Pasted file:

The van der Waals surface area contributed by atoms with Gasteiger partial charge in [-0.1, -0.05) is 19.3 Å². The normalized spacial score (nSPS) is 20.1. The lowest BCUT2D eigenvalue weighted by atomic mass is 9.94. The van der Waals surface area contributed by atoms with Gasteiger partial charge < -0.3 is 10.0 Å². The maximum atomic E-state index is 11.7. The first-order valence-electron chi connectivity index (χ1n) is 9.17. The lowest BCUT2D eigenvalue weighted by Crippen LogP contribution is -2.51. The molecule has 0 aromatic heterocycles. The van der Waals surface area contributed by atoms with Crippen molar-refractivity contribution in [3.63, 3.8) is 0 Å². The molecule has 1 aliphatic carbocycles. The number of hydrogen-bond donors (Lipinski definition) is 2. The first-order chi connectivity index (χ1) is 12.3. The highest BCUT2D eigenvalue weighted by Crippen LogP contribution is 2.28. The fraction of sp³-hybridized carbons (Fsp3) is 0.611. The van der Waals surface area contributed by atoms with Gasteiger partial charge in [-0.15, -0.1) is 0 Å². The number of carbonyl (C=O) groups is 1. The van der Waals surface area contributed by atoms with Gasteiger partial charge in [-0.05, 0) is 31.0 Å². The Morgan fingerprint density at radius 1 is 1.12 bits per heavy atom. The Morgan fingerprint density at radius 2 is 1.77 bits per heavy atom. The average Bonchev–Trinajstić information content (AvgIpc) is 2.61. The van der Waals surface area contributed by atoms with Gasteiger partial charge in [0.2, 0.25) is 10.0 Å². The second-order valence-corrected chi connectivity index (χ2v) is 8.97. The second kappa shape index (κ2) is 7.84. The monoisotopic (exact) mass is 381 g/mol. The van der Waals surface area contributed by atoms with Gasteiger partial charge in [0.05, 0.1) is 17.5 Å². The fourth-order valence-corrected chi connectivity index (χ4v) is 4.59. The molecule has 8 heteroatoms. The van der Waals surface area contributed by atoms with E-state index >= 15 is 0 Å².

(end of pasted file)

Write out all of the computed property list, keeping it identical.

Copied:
The van der Waals surface area contributed by atoms with Gasteiger partial charge in [-0.1, -0.05) is 19.3 Å². The normalized spacial score (nSPS) is 20.1. The lowest BCUT2D eigenvalue weighted by atomic mass is 9.94. The van der Waals surface area contributed by atoms with Gasteiger partial charge < -0.3 is 10.0 Å². The maximum atomic E-state index is 11.7. The first-order valence-electron chi connectivity index (χ1n) is 9.17. The lowest BCUT2D eigenvalue weighted by Crippen LogP contribution is -2.51. The molecule has 0 aromatic heterocycles. The van der Waals surface area contributed by atoms with Crippen molar-refractivity contribution in [3.63, 3.8) is 0 Å². The molecule has 1 aliphatic carbocycles. The number of hydrogen-bond donors (Lipinski definition) is 2. The first-order chi connectivity index (χ1) is 12.3. The highest BCUT2D eigenvalue weighted by Crippen LogP contribution is 2.28. The fraction of sp³-hybridized carbons (Fsp3) is 0.611. The van der Waals surface area contributed by atoms with Gasteiger partial charge in [-0.15, -0.1) is 0 Å². The number of carbonyl (C=O) groups is 1. The van der Waals surface area contributed by atoms with Gasteiger partial charge in [-0.05, 0) is 31.0 Å². The Morgan fingerprint density at radius 1 is 1.12 bits per heavy atom. The Morgan fingerprint density at radius 2 is 1.77 bits per heavy atom. The average Bonchev–Trinajstić information content (AvgIpc) is 2.61. The van der Waals surface area contributed by atoms with Gasteiger partial charge in [0.2, 0.25) is 10.0 Å². The second-order valence-corrected chi connectivity index (χ2v) is 8.97. The second kappa shape index (κ2) is 7.84. The monoisotopic (exact) mass is 381 g/mol. The van der Waals surface area contributed by atoms with Gasteiger partial charge in [0.05, 0.1) is 17.5 Å². The fourth-order valence-corrected chi connectivity index (χ4v) is 4.59. The molecule has 8 heteroatoms. The van der Waals surface area contributed by atoms with E-state index >= 15 is 0 Å².